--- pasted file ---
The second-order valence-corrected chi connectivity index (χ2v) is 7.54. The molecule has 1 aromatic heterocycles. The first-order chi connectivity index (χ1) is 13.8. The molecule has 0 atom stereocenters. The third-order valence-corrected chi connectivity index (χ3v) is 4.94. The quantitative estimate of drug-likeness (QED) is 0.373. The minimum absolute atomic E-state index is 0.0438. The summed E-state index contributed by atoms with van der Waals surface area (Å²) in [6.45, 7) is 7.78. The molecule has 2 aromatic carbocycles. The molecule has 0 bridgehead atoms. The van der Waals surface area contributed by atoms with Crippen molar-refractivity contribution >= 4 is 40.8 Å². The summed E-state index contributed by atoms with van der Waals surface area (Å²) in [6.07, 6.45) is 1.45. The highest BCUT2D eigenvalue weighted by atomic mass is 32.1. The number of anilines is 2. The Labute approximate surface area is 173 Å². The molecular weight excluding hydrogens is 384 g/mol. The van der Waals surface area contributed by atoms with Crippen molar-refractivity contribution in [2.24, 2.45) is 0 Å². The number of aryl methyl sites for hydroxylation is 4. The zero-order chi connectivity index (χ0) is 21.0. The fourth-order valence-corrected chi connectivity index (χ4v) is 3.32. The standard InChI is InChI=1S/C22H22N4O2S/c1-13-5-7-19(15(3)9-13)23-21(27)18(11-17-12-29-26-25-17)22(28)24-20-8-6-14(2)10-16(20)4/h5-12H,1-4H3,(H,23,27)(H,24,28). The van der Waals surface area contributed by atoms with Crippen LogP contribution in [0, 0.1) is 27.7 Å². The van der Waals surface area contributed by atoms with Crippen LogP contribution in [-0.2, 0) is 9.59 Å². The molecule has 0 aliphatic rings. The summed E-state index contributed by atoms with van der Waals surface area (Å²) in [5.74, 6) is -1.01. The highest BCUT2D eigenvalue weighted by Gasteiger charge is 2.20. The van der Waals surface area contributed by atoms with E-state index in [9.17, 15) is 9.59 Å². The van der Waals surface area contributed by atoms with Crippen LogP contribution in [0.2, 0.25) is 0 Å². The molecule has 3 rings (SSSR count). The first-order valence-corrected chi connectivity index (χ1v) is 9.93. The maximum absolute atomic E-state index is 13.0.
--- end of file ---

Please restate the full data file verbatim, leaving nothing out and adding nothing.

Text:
The second-order valence-corrected chi connectivity index (χ2v) is 7.54. The molecule has 1 aromatic heterocycles. The first-order chi connectivity index (χ1) is 13.8. The molecule has 0 atom stereocenters. The third-order valence-corrected chi connectivity index (χ3v) is 4.94. The quantitative estimate of drug-likeness (QED) is 0.373. The minimum absolute atomic E-state index is 0.0438. The summed E-state index contributed by atoms with van der Waals surface area (Å²) in [6.45, 7) is 7.78. The molecule has 2 aromatic carbocycles. The molecule has 0 bridgehead atoms. The van der Waals surface area contributed by atoms with Crippen molar-refractivity contribution >= 4 is 40.8 Å². The summed E-state index contributed by atoms with van der Waals surface area (Å²) in [6.07, 6.45) is 1.45. The highest BCUT2D eigenvalue weighted by atomic mass is 32.1. The number of anilines is 2. The Labute approximate surface area is 173 Å². The molecular weight excluding hydrogens is 384 g/mol. The van der Waals surface area contributed by atoms with Crippen molar-refractivity contribution in [2.24, 2.45) is 0 Å². The number of aryl methyl sites for hydroxylation is 4. The zero-order chi connectivity index (χ0) is 21.0. The fourth-order valence-corrected chi connectivity index (χ4v) is 3.32. The standard InChI is InChI=1S/C22H22N4O2S/c1-13-5-7-19(15(3)9-13)23-21(27)18(11-17-12-29-26-25-17)22(28)24-20-8-6-14(2)10-16(20)4/h5-12H,1-4H3,(H,23,27)(H,24,28). The van der Waals surface area contributed by atoms with Crippen LogP contribution in [0, 0.1) is 27.7 Å². The van der Waals surface area contributed by atoms with Crippen LogP contribution in [-0.2, 0) is 9.59 Å². The molecule has 0 aliphatic rings. The summed E-state index contributed by atoms with van der Waals surface area (Å²) in [5.74, 6) is -1.01. The highest BCUT2D eigenvalue weighted by Gasteiger charge is 2.20. The van der Waals surface area contributed by atoms with E-state index in [9.17, 15) is 9.59 Å². The van der Waals surface area contributed by atoms with Crippen LogP contribution in [0.2, 0.25) is 0 Å². The molecule has 3 rings (SSSR count). The first-order valence-corrected chi connectivity index (χ1v) is 9.93. The maximum absolute atomic E-state index is 13.0.